COLUMBIA FALLS — For more than a century, the mountains that surround the Flathead Valley have inspired legions, from artists trying to capture the beauty on canvas to teenagers sharing the scenery through the perfect Instagram filter. But a new report suggests Montana’s scenic wonders are worth a lot more than a pretty picture.
“Montana’s public lands aren’t just for creating memories or snapping pictures for Facebook,” Sen. Jon Tester declared last week at an outdoors roundtable at the Cedar Creek Lodge, which was followed by a rally for public lands. “These lands bring $7.1 billion to the state’s economy every year, support 71,000 jobs and bring numerous new businesses and entrepreneurs here.”
Tester was referencing data published in a report by Headwaters Economics for the nonprofit Business for Montana’s Outdoors. The report noted that some of Montana’s fastest-growing counties are also close to federally managed public lands. Between 2000 and 2015, five counties — Gallatin, Yellowstone, Missoula, Flathead and Lewis and Clark — were responsible for 75 percent of the state’s job growth.
The report also stated that service jobs — everything from restaurant servers and raft guides to doctors and lawyers — vastly outnumbered construction, manufacturing and agricultural jobs, once the cornerstones of Montana’s economy. In 2015, service jobs accounted for 60 percent of the state’s labor earnings, whereas non-service jobs like construction and agriculture only accounted for 15.3 percent of labor earnings.
Since the 1970s, personal income from non-service jobs has remained flat, but personal income from service jobs has consistently grown. A number of speakers at the Aug. 22 Cedar Creek Lodge roundtable said this demonstrates that Montana’s recreational opportunities are now driving the economy, and they’re not just attracting tourists visiting for a long weekend.
“We can attract talent to this state because of where we live and the landscape that surrounds us,” said Ray Rasker, the author of the economic report. “Counties that have a lot of federal land have higher migration rates, higher growth rates and higher population growth rates.”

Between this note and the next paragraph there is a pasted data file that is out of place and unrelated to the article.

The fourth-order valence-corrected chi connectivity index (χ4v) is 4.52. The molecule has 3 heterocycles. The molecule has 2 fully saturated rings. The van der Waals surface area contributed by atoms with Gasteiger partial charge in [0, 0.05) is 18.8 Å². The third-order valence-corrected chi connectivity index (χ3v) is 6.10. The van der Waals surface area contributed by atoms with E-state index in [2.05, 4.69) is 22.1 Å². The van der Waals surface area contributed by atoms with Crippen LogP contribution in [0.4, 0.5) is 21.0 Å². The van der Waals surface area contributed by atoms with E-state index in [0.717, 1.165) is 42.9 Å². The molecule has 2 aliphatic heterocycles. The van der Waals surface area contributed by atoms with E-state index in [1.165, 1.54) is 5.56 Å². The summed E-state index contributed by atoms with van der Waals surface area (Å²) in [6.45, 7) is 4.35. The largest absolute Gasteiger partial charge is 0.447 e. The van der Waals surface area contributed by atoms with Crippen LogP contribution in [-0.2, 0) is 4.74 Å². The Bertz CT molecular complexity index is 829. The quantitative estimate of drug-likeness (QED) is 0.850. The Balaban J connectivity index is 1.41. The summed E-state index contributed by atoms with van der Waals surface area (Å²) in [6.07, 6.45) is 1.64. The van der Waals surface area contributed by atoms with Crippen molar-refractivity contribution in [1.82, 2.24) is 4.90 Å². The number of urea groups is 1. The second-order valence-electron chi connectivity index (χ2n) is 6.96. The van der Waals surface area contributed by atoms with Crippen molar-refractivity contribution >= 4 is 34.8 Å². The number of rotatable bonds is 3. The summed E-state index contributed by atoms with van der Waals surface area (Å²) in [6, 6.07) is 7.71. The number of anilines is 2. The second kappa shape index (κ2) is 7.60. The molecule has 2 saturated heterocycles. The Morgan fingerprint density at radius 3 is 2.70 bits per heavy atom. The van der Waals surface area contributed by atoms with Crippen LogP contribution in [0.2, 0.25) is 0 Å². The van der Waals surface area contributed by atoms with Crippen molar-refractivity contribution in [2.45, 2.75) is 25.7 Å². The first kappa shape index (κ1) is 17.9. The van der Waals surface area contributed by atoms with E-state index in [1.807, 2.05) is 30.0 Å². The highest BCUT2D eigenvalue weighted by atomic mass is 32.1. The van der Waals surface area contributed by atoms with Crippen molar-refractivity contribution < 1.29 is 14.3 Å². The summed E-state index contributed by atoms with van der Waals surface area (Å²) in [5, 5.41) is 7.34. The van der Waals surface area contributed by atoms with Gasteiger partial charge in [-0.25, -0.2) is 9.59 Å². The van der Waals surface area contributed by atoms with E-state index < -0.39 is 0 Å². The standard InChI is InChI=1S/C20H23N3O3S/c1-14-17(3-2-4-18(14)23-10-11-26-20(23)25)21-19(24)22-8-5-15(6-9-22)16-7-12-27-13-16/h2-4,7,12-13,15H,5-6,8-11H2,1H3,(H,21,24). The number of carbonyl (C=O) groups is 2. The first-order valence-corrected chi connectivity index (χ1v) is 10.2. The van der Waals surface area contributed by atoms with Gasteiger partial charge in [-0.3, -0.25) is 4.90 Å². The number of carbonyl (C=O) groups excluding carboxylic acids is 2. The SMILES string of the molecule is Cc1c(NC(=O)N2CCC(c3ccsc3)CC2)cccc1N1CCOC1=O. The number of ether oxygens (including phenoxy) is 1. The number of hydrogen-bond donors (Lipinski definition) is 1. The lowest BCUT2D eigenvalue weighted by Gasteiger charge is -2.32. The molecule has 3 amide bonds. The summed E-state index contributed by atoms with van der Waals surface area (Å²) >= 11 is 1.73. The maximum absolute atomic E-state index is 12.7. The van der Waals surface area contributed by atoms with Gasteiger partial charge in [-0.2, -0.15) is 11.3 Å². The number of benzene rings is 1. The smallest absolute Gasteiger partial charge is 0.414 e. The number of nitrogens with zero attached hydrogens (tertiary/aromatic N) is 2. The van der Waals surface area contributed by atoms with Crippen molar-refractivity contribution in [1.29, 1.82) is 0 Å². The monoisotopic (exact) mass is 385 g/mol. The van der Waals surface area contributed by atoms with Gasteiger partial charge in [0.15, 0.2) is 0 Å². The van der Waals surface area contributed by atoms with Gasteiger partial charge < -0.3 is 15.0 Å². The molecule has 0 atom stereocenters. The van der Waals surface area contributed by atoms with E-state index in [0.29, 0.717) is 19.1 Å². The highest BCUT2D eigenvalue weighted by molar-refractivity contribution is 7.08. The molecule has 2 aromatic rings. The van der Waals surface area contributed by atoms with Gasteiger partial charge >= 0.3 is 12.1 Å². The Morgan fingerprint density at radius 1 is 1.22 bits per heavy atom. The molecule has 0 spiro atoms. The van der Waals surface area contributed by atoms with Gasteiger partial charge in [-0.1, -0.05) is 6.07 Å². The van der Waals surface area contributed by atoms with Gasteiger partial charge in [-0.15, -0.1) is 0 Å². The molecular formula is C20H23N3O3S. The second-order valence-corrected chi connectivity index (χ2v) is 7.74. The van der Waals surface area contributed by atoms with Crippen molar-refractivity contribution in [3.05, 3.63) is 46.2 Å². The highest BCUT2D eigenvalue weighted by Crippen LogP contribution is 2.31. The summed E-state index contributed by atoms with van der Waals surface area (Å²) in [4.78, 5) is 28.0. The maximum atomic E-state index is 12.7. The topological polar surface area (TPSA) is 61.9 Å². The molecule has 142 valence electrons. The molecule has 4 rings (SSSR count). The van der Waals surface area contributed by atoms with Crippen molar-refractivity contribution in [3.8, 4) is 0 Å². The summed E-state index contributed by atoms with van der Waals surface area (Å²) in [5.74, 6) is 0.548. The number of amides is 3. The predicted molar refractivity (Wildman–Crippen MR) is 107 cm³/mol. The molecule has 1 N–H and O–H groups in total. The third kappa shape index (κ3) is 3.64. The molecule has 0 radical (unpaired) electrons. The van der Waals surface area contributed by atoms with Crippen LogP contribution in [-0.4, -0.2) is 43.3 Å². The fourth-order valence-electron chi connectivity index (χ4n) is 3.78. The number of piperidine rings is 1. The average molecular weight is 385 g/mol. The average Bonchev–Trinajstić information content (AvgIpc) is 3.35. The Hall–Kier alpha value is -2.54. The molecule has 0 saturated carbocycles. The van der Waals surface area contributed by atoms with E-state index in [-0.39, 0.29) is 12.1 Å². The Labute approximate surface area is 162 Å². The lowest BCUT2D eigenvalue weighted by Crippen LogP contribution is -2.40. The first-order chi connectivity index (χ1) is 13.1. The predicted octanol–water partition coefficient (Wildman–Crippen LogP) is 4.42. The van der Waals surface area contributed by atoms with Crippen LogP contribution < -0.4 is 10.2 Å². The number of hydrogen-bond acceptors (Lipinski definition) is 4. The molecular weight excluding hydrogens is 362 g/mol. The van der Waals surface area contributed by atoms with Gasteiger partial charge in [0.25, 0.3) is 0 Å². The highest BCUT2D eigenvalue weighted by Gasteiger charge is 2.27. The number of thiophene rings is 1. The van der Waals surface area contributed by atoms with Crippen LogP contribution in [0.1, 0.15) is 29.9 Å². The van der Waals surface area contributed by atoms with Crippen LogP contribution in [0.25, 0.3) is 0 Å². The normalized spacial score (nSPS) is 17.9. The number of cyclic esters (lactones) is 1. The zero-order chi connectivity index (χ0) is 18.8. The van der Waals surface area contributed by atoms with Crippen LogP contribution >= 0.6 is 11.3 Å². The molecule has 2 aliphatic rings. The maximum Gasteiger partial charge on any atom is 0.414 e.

Ryan Busse, vice president of sales at Kimber America, a Kalispell-based rifle company, said access to public lands is one of the primary reasons the company is based in the Flathead Valley.
The roundtable, held prior to a community festival, had a number of prominent public land advocates, including hunter, outdoorsman and television personality Randy Newberg, professional skier and mountaineer Caroline Gleich, professional climber Conrad Anker and REI Community and Government Affairs Manager Taldi Walter. Representatives of Montana’s business community were also present. Newberg said any effort to reduce access or sell off public lands must be halted.
“Public land was an experiment in the 1800s and early 1900s, but now it is a proven model,” he said. “It is perhaps the best idea America has ever given to the world.”
Gleich, who is based in Salt Lake City but has recreated across the West and around the world, was critical of elected officials in Utah who have proposed to transfer public land ownership. In January, Republican Rep. Jason Chaffetz introduced legislation that called on the Department of the Interior to sell off 3.3 million acres of “excess.” Chaffetz later backed away from the proposal.
“Some of our elected officials in Utah don’t understand how much our economy depends on public lands,” she said. “Public lands bring us together, and I think we need that more than ever. Whether you’re a liberal or a conservative, a hunter or a hiker, we can all come together on the importance of public lands.”